Everything is Connected

What would entice you to sign up for a virtual conference? I’ve wondered this, myself. I am an in-person kind of person. I like to survey the snacks, find my place at the table, flip through the handouts, arrange an assortment of beverages around me. I resist online training.

There are advantages to Zoom; I realize this, with a sigh. I love seeing my far-flung family every week, noticing (for the first time?) when my brothers get haircuts. And though I wish my daughter could attend school, I appreciate when she listens to lectures and bakes chocolate-chip cookies simultaneously. 

To be honest, I rarely attend conferences. They’re too far away. I can justify neither the time nor the cost. Also, I don’t actually want to go anywhere unless it is to see family or friends. So, I have to admit that a virtual conference is terrifically convenient. 

I signed up this morning. And I hope you will, too.  

Locally, a group of predominantly black and primarily white churches have chosen to all attend this year’s Faith in Place virtual conference: A Just Recovery. I do want to hear Rev. Dr. Otis Moss, III, a Chicago pastor who’s spent the last two decades practicing and preaching a Black theology that unapologetically calls attention to the problems of mass incarceration, environmental justice, and economic inequality.

Everything is connected. Racism, the COVID-19 pandemic, the environmental and climate crisis are all intertwined. This is beyond the scope of my vision. I am easily overwhelmed. But other leaders are excited. This is their sweet spot, where their work and talent and time intersect to point the way.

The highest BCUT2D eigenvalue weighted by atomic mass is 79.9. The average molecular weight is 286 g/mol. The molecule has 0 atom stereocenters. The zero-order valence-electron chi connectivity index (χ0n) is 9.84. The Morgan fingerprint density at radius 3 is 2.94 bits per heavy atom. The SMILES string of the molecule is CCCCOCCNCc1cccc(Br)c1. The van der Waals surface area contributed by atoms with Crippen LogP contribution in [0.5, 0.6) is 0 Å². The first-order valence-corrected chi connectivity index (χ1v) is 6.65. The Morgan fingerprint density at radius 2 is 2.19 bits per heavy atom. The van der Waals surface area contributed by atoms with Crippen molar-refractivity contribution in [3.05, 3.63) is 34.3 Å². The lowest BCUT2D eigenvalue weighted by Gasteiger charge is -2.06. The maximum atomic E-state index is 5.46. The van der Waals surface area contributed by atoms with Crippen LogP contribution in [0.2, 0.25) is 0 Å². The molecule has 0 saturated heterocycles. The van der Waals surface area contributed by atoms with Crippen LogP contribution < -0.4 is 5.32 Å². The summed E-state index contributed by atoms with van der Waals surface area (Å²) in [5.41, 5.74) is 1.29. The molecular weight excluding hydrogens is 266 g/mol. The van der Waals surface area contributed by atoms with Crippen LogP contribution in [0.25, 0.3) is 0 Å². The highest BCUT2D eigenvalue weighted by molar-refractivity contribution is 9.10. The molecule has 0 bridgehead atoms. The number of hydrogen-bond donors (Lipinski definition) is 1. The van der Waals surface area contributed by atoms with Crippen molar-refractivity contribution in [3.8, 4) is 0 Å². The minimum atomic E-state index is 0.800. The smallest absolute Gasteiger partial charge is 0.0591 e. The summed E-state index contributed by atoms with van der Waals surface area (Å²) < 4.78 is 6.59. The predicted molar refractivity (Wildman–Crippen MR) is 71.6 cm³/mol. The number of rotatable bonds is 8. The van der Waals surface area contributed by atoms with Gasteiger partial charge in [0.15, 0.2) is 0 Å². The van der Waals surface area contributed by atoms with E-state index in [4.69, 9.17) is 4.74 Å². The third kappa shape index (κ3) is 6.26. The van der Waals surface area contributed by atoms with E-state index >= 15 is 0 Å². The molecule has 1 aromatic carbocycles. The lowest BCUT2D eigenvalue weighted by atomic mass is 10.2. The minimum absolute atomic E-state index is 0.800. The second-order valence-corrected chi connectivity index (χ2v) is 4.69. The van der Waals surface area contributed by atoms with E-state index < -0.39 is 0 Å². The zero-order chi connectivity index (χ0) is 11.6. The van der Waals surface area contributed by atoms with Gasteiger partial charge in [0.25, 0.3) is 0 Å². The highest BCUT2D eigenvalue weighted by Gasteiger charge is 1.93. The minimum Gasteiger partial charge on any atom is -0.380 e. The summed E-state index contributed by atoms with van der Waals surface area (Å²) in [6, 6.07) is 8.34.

We need hope. And imagination. And the prophetic voices of those who have studied the past, preached in the present, and are praying us through to the future. More than ever, it makes no sense to work alone. We are in this together.

After the conference, local churches will discuss what steps we can take to implement ideas in our community. The more of us who are on the same page, working together, the better. I could never lead in this area. But I can join in, find my place at the virtual table. I can even raid Jubal’s cupboard for snacks to help me think. 

Someday, I want to get back to seeing people in real space, in real time, breathing the same air. But let’s not allow these opportunities to slip past us- to be places we would never be, hear people we would never hear, and be part of a change long coming.

Will you join me?

Service 9/6: Our Children, Our Neighbors
Order of Service 9/6
Bulletin 9/6

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